The article analyses key examples of unethical medical experimentation on humans. The first part deals with racism, its ideology, and connectedness with concepts of medical racism. Concepts of the race that first emerged during the colonial expansion were defined by following their origins and function and not the philosophical thought. The second part builds upon the autonomy of patients. It includes the right to informed consent, protection of privacy, right of confidence, and persons with limited autonomy, all from a historical perspective on medical racism. In this section, the selected cases of medical racism show that the development of legal regulations and ethical norms importantly influenced the medical practice and the protection of subjects. The historical evidence also witnesses that even if the formal protection existed, there were deviations from it. The deviations were closely related to socio-political regulation and the rapid development of medicine that was a step before ethical norms. Additionally, war crimes against humanity were connected with personal ideological orientations of doctors whose racist, discriminatory beliefs were far beyond medical ethics and the purpose of medical practice. In the end, the article deals with the questions whether the results from unethical and unscientific experiments should be used and in what way medical racism endangers vulnerable groups today.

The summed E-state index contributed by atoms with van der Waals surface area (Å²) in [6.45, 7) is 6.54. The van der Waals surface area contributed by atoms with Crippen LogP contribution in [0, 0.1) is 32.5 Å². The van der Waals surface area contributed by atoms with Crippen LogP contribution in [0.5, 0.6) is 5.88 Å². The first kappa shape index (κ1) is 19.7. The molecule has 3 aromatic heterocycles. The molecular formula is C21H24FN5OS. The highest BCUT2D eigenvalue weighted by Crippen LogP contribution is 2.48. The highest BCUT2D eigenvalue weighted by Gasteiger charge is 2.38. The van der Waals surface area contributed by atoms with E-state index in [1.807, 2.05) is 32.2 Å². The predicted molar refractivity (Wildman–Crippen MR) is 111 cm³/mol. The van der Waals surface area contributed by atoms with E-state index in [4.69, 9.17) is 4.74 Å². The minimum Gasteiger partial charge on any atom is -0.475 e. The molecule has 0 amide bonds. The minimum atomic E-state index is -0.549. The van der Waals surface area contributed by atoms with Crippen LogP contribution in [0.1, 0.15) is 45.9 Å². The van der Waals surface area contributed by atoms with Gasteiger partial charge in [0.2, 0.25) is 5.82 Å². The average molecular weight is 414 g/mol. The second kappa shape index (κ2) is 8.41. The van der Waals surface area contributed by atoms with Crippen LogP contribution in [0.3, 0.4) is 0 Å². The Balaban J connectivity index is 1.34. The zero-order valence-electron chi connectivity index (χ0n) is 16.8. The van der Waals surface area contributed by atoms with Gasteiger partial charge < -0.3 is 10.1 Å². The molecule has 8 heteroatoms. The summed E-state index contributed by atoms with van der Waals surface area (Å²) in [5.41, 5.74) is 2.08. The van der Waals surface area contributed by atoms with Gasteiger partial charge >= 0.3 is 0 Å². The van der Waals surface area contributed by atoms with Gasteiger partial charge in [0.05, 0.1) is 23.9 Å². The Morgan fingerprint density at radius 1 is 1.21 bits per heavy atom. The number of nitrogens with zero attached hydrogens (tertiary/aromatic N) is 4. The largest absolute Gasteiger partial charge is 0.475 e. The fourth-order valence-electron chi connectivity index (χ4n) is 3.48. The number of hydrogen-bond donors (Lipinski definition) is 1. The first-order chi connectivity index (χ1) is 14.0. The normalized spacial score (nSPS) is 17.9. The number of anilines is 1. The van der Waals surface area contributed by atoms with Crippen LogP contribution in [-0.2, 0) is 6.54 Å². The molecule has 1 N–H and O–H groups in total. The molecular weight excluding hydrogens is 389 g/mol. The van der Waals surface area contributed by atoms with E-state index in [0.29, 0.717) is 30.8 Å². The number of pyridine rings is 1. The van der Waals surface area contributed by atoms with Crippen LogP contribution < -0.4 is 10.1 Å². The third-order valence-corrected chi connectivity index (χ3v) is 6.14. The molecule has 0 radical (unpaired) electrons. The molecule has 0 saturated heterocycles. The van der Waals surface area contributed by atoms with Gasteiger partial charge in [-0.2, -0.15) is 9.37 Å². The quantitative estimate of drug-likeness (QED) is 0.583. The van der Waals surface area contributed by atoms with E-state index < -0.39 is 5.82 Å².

Keywords: Medical racism, medical ethics, human experimentation, institutional racism, history of medicine
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